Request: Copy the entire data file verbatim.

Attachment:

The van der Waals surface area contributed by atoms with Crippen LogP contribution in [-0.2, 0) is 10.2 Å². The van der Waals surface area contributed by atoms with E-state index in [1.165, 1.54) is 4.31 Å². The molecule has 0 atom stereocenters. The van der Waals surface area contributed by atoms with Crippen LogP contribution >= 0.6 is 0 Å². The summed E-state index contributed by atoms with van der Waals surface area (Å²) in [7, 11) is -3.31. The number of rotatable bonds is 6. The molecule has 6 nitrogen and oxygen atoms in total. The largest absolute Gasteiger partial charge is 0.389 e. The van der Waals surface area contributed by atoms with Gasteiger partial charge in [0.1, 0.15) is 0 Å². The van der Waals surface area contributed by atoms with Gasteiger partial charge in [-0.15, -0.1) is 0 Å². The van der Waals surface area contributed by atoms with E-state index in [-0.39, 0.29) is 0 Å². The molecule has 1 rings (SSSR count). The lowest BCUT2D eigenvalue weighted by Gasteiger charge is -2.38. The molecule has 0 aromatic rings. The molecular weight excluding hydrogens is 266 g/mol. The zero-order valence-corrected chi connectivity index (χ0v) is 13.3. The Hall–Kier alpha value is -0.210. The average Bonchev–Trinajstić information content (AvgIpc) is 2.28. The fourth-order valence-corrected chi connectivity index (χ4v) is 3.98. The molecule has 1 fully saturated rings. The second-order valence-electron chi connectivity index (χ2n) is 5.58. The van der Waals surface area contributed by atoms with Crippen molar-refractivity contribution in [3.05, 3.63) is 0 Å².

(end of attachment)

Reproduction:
The van der Waals surface area contributed by atoms with Crippen LogP contribution in [-0.2, 0) is 10.2 Å². The van der Waals surface area contributed by atoms with E-state index in [1.165, 1.54) is 4.31 Å². The molecule has 0 atom stereocenters. The van der Waals surface area contributed by atoms with Crippen LogP contribution >= 0.6 is 0 Å². The summed E-state index contributed by atoms with van der Waals surface area (Å²) in [7, 11) is -3.31. The number of rotatable bonds is 6. The molecule has 6 nitrogen and oxygen atoms in total. The largest absolute Gasteiger partial charge is 0.389 e. The van der Waals surface area contributed by atoms with Gasteiger partial charge in [0.1, 0.15) is 0 Å². The van der Waals surface area contributed by atoms with Gasteiger partial charge in [-0.15, -0.1) is 0 Å². The van der Waals surface area contributed by atoms with E-state index in [-0.39, 0.29) is 0 Å². The molecule has 1 rings (SSSR count). The lowest BCUT2D eigenvalue weighted by Gasteiger charge is -2.38. The molecule has 0 aromatic rings. The molecular weight excluding hydrogens is 266 g/mol. The zero-order valence-corrected chi connectivity index (χ0v) is 13.3. The Hall–Kier alpha value is -0.210. The average Bonchev–Trinajstić information content (AvgIpc) is 2.28. The fourth-order valence-corrected chi connectivity index (χ4v) is 3.98. The molecule has 1 fully saturated rings. The second-order valence-electron chi connectivity index (χ2n) is 5.58. The van der Waals surface area contributed by atoms with Crippen molar-refractivity contribution in [3.05, 3.63) is 0 Å².